A blend between ambiguous anarchistic rebellion á la classical teenage angst with attempts to sound like Rage Against the Machine, Rise Against charges itself with a seemingly impossible task: in its newest album: how to get across the same emotions found in every other punk and hard rock album.
Predictably, the formula includes lots of angry screaming, packed lyrics and a drum beat that doesn’t let up. But where Rise Against managed to set itself aside in past albums with striking lyricism, heartfelt singing and the juxtaposition of hard rock vibes with more sensitive tones, Endgame creates a sound equally timid and predictably textbook.
Just glancing at the CD booklet explains a lot. The lyrics are packed into their squares and small messages are off to the side, suggesting works by Jonathan Safran Foer for the rebellion-happy listener to peruse later.
In the end, the band tries to stay genuine to the hard rock and punk genres by offering a plethora of thrashing sounds, but includes textbook hard rock sounds that leave the listener with little to hang on to. By not even including basic elements like guitar solos in the majority of their tracks, the guys fail to completely show off their musical talents and versatility. The entire album falls into a we’re-hard-rock rut so fully most tracks end up blending into each other.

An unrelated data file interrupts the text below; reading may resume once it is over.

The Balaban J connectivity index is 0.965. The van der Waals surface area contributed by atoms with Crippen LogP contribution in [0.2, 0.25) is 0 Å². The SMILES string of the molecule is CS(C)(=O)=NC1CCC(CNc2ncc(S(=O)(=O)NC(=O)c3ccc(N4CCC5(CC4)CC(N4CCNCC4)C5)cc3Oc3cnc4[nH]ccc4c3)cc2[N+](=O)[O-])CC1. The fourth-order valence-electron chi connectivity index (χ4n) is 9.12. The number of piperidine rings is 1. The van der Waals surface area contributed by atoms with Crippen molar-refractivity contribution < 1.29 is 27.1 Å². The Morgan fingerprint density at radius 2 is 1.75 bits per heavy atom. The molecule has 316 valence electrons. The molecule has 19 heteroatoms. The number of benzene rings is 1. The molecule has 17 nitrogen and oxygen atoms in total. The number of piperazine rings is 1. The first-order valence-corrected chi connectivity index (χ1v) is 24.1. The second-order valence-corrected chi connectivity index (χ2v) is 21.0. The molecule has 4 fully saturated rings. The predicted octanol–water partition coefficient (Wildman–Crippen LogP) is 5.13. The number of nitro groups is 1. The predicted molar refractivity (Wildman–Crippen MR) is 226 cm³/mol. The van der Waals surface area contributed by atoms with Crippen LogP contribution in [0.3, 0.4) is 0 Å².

“Satellite” at least offers engaging rhythms. But the listener is insulted with lyrics like She told me that she never could face the world again / So I offered up a plan: We’ll sneak out while they sleep. In comparison to tracks like “Savior” from the band’s 2008 album Appeal to Reason, which include lines like as the telling signs of age rain down, a single tear is dropping / through the valleys of an aging face that this world has forgotten, the song is bereft both of any original subject matter and of the emotionally engaging songwriting Rise Against is perfectly capable of crafting.
Aside from the intriguing punk beat found in “Satellite” and other tracks, most of the songs go on for too long.
“Disparity Design” is markedly mosh pit-friendly from the beginning and the guitar strikes some nice chords, but the track would’ve benefited from a guitar solo to break up the otherwise relentless noise.
“Architects” attempts to add variety with tempo and rhythm changes, but it is ultimately a fragmented, discordant track. This makes it difficult for the listener to get into the groove of the song, and its dramatic ending comes too abruptly.
“Midnight Hands” has metal-influenced chords that automatically reel the listener in. The track sounds more confident and the sound flows more freely. It’s a gutsy creation that makes you wonder how lead singer Tim McIlrath still has a functioning voice.
The shorter verses feel more meaningful, and instead of the usual punk rock classic man-versus-government lyrics, these words feel more sincere and mysterious. Sadly, this energy does not carry through the majority of the album.
Where the listener was once challenged to take a breath and digest everything in just the first few lines of a Rise Against track, this new album dumbs the listener down completely.
Though the album might appeal to your 14-year old brother, this isn’t the characteristically complex work the band is obviously capable of producing. The listener doesn’t need an onslaught of hard rock staples. It would just be nice to get the guys back.